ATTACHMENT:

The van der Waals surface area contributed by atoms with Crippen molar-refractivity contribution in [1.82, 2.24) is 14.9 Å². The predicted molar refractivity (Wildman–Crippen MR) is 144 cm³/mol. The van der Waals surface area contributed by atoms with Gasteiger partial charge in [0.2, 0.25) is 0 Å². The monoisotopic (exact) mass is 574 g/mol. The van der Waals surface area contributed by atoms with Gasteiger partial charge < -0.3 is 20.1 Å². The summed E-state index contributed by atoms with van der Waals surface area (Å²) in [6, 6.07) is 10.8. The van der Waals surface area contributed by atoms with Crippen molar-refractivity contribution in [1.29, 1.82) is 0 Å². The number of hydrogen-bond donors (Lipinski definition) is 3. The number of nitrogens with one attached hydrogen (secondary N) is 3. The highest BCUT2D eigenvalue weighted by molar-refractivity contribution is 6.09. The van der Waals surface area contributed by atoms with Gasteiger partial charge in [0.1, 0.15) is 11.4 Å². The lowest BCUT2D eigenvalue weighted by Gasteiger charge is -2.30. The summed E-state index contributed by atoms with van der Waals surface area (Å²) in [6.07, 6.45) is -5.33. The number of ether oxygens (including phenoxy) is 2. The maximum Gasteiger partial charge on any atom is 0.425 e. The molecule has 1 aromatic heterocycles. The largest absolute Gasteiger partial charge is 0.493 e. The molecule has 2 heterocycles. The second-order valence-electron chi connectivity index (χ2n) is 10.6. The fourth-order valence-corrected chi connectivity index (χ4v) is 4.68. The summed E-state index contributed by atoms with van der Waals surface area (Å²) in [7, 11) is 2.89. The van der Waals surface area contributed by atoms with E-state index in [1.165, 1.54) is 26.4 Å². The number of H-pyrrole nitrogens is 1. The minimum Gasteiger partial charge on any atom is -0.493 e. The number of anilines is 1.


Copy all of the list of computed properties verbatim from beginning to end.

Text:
The van der Waals surface area contributed by atoms with Crippen molar-refractivity contribution in [1.82, 2.24) is 14.9 Å². The predicted molar refractivity (Wildman–Crippen MR) is 144 cm³/mol. The van der Waals surface area contributed by atoms with Gasteiger partial charge in [0.2, 0.25) is 0 Å². The monoisotopic (exact) mass is 574 g/mol. The van der Waals surface area contributed by atoms with Gasteiger partial charge < -0.3 is 20.1 Å². The summed E-state index contributed by atoms with van der Waals surface area (Å²) in [6, 6.07) is 10.8. The van der Waals surface area contributed by atoms with Crippen molar-refractivity contribution in [1.29, 1.82) is 0 Å². The number of hydrogen-bond donors (Lipinski definition) is 3. The number of nitrogens with one attached hydrogen (secondary N) is 3. The highest BCUT2D eigenvalue weighted by molar-refractivity contribution is 6.09. The van der Waals surface area contributed by atoms with Gasteiger partial charge in [0.1, 0.15) is 11.4 Å². The lowest BCUT2D eigenvalue weighted by Gasteiger charge is -2.30. The summed E-state index contributed by atoms with van der Waals surface area (Å²) in [6.07, 6.45) is -5.33. The number of ether oxygens (including phenoxy) is 2. The maximum Gasteiger partial charge on any atom is 0.425 e. The molecule has 1 aromatic heterocycles. The largest absolute Gasteiger partial charge is 0.493 e. The molecule has 2 heterocycles. The second-order valence-electron chi connectivity index (χ2n) is 10.6. The fourth-order valence-corrected chi connectivity index (χ4v) is 4.68. The summed E-state index contributed by atoms with van der Waals surface area (Å²) in [7, 11) is 2.89. The van der Waals surface area contributed by atoms with E-state index in [1.165, 1.54) is 26.4 Å². The number of H-pyrrole nitrogens is 1. The minimum Gasteiger partial charge on any atom is -0.493 e. The number of anilines is 1.